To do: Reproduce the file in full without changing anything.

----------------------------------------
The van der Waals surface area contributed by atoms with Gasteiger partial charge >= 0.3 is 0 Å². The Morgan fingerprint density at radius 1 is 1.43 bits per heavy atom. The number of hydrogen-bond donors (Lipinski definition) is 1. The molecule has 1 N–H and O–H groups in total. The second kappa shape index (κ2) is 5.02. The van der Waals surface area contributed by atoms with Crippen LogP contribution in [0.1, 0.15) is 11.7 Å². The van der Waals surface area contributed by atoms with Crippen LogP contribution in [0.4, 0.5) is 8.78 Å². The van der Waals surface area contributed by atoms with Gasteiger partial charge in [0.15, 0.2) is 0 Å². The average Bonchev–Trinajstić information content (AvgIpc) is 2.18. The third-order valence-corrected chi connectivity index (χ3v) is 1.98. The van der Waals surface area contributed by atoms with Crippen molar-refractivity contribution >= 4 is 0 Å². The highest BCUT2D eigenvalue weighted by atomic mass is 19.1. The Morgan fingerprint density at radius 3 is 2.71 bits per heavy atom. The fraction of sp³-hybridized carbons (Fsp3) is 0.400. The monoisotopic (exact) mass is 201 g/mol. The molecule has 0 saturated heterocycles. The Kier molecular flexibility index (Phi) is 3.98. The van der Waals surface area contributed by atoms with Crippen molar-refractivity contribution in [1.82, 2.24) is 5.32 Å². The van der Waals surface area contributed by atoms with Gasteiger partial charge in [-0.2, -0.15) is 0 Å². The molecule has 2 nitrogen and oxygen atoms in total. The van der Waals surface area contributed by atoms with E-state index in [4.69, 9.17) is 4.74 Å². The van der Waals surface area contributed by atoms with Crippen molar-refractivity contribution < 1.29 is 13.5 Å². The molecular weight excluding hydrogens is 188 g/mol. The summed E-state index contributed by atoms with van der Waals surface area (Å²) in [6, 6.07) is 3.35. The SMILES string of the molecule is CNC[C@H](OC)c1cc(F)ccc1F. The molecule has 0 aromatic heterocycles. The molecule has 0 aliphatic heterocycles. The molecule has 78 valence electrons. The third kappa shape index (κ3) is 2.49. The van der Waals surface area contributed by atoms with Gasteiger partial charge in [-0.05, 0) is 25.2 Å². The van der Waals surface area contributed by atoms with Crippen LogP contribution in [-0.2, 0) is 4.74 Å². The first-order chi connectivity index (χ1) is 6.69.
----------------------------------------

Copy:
The van der Waals surface area contributed by atoms with Gasteiger partial charge >= 0.3 is 0 Å². The Morgan fingerprint density at radius 1 is 1.43 bits per heavy atom. The number of hydrogen-bond donors (Lipinski definition) is 1. The molecule has 1 N–H and O–H groups in total. The second kappa shape index (κ2) is 5.02. The van der Waals surface area contributed by atoms with Crippen LogP contribution in [0.1, 0.15) is 11.7 Å². The van der Waals surface area contributed by atoms with Crippen LogP contribution in [0.4, 0.5) is 8.78 Å². The van der Waals surface area contributed by atoms with Gasteiger partial charge in [0.15, 0.2) is 0 Å². The average Bonchev–Trinajstić information content (AvgIpc) is 2.18. The third-order valence-corrected chi connectivity index (χ3v) is 1.98. The van der Waals surface area contributed by atoms with Crippen molar-refractivity contribution >= 4 is 0 Å². The highest BCUT2D eigenvalue weighted by atomic mass is 19.1. The Morgan fingerprint density at radius 3 is 2.71 bits per heavy atom. The fraction of sp³-hybridized carbons (Fsp3) is 0.400. The monoisotopic (exact) mass is 201 g/mol. The molecule has 0 saturated heterocycles. The Kier molecular flexibility index (Phi) is 3.98. The van der Waals surface area contributed by atoms with Crippen molar-refractivity contribution in [1.82, 2.24) is 5.32 Å². The van der Waals surface area contributed by atoms with Gasteiger partial charge in [-0.2, -0.15) is 0 Å². The molecule has 2 nitrogen and oxygen atoms in total. The van der Waals surface area contributed by atoms with E-state index in [4.69, 9.17) is 4.74 Å². The van der Waals surface area contributed by atoms with Crippen molar-refractivity contribution < 1.29 is 13.5 Å². The molecular weight excluding hydrogens is 188 g/mol. The summed E-state index contributed by atoms with van der Waals surface area (Å²) in [6, 6.07) is 3.35. The SMILES string of the molecule is CNC[C@H](OC)c1cc(F)ccc1F. The molecule has 0 aromatic heterocycles. The molecule has 0 aliphatic heterocycles. The molecule has 78 valence electrons. The third kappa shape index (κ3) is 2.49. The van der Waals surface area contributed by atoms with Gasteiger partial charge in [-0.05, 0) is 25.2 Å². The van der Waals surface area contributed by atoms with Crippen LogP contribution in [-0.2, 0) is 4.74 Å². The first-order chi connectivity index (χ1) is 6.69.